figure 3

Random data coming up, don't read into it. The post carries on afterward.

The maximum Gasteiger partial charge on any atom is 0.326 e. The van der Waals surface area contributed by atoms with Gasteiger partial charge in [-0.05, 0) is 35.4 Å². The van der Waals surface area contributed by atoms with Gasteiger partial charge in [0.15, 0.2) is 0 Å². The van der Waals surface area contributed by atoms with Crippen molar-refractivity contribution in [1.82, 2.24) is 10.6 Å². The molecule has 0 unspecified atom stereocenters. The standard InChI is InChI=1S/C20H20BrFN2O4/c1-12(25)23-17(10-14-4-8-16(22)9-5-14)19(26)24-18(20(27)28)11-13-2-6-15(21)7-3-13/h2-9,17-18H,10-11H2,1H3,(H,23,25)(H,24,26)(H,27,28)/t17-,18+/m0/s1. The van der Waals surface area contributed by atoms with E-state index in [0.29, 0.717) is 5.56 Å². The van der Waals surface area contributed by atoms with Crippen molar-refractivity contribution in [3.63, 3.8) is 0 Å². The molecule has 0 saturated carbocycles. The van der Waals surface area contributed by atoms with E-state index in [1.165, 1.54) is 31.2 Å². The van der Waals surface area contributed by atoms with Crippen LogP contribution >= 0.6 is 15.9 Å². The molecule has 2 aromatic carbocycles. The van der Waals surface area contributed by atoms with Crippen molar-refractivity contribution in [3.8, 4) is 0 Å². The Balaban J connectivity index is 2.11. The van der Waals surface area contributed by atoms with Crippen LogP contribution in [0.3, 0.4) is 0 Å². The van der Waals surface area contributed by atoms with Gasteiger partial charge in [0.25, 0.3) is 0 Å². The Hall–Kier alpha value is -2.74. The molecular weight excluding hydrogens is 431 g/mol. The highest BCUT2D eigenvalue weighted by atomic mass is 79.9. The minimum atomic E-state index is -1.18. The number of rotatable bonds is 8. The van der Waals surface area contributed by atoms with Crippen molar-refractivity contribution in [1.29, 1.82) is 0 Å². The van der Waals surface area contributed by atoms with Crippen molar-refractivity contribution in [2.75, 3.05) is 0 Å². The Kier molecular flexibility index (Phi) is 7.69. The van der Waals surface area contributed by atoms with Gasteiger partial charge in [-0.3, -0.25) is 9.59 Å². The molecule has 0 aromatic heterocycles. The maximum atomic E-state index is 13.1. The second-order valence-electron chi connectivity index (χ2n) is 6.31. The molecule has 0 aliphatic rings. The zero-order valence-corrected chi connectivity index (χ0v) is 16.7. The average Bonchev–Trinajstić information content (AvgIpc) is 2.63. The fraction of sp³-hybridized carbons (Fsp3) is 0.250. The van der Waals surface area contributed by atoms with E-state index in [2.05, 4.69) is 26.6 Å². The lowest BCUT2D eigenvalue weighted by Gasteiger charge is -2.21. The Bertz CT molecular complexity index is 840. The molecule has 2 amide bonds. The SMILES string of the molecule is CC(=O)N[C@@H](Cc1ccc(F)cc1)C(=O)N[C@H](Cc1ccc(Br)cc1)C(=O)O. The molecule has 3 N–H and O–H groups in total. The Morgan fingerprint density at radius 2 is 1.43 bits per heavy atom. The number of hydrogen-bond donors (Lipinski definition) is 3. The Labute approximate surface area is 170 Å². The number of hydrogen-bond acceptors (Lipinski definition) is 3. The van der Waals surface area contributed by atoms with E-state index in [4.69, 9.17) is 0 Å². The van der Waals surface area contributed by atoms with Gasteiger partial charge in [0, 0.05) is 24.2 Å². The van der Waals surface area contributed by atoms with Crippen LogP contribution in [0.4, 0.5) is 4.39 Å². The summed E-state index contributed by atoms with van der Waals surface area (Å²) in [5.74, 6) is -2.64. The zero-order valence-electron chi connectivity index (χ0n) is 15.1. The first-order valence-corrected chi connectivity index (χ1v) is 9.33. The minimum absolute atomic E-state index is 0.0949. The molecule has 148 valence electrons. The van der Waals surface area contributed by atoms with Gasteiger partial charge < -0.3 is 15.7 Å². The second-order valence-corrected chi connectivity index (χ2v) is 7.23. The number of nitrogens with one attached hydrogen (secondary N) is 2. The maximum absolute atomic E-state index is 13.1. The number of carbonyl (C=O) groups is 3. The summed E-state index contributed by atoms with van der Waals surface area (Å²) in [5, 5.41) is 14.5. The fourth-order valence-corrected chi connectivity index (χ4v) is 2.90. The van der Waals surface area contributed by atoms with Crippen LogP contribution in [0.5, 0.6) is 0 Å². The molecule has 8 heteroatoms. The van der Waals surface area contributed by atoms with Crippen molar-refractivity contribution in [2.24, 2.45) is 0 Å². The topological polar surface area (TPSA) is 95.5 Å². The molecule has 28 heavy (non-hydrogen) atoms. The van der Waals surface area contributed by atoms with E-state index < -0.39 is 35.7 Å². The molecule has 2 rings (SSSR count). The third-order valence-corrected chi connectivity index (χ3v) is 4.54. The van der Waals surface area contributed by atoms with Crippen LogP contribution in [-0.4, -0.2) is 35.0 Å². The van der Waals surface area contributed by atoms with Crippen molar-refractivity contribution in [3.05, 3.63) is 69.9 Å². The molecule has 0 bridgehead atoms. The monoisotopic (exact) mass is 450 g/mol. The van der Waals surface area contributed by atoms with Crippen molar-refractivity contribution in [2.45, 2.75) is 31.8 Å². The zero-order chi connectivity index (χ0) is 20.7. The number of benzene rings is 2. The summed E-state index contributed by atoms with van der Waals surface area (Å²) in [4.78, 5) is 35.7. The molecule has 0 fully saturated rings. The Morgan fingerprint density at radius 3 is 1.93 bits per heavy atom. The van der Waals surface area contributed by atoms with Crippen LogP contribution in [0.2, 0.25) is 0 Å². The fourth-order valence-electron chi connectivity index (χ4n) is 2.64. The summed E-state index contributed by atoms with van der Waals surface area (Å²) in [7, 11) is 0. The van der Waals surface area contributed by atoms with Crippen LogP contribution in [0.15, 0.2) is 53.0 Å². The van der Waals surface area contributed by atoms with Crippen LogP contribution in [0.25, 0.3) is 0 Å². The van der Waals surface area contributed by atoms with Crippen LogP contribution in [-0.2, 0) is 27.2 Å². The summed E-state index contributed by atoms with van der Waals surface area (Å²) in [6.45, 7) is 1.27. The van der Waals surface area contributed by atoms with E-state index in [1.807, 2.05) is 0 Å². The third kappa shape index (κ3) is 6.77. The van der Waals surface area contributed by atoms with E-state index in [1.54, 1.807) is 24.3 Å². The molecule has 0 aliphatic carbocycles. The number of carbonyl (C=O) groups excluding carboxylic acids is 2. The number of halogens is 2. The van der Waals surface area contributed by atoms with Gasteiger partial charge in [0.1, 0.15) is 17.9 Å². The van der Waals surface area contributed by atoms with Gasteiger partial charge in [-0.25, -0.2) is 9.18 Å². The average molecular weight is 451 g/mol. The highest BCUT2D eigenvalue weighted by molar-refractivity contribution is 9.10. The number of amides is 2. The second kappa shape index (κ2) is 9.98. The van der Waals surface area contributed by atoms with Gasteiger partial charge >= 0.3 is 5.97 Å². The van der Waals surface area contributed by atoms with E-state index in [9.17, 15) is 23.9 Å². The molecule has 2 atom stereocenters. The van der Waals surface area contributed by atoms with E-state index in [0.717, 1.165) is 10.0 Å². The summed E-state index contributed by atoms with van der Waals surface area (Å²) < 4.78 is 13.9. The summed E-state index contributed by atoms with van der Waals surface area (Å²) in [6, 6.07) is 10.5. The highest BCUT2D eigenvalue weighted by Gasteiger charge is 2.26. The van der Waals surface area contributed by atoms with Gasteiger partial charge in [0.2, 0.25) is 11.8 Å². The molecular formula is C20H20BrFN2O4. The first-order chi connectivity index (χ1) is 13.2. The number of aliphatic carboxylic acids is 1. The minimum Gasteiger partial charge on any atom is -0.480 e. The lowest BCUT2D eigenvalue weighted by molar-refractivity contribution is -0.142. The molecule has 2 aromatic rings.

ac Severe (s)ViP signature can classify severe MIS-C based on in two independent studies (GSE16648915 and GSE16702838). Schematic in a summarizes the definition of severe MIS-C. b, c Classification of blood samples in two cohorts of MIS-C subjects, based on the need for ICU management due to the presence (MYO+) or recovery in the absence (R or MYO−) of myocardial dysfunction using sViP signature. Welch’s two sample unpaired two-sided t-test is performed to compute the p values. d Bubble plots of ROC-AUC values (radii of circles are based on the ROC-AUC) and the direction of gene regulation (Up, red; Down, blue) in publicly available datasets using 4 gene signatures: the 166-gene ViP signature, the 20-gene sViP signature, the KD-13 signature, and finally the IL15/IL15RA composite score. Numbers on top of bubble plots indicate number (n) of control vs. disease samples in each dataset. Abbreviations: PBMCs peripheral blood mononuclear cells, Mac macrophages, WB whole blood, MTb M. tubercutosis, Flu Influenza, HIV human immunodeficiency virus, RSV respiratory syncytial virus, JM juvenile myositis, sjia systemic juvenile idiopathic arthritis, SLE systemic lupus erythematosus, IBD Inflammatory bowel disease, COPD chronic obstructive pulmonary disesase, JDM juvenile dermatomyositis, MS multiple sclerosis, BAL bronchoalveolar lavage, NOMID neonatal onset multisystem inflammatory disease, MAS macrophage activation syndrome, NLRC4 NLR Family CARD Domain Containing 4. e Schematic showing the experimental design for studying differentially expressed genes (DEGs) in between KD and MIS-C subjects. f, g PCA (f) and a clustered heatmap analysis (g) of KD (green, f) and MIS-C (orange, f) samples are shown based on top 2242 genes according to mean absolute deviation identified using StepMiner algorithm88. Source data are provided. h Reactome pathway analysis of the DEGs between seven KD and seven MIS-C subjects in f (marked on the PCA). i Venn diagram between 166-gene ViP signature against the DEGs. Number of genes are indicated for each group in the Venn diagram. 11 overlapping genes between ViP signature and up-regulated in MIS-C are listed at the top.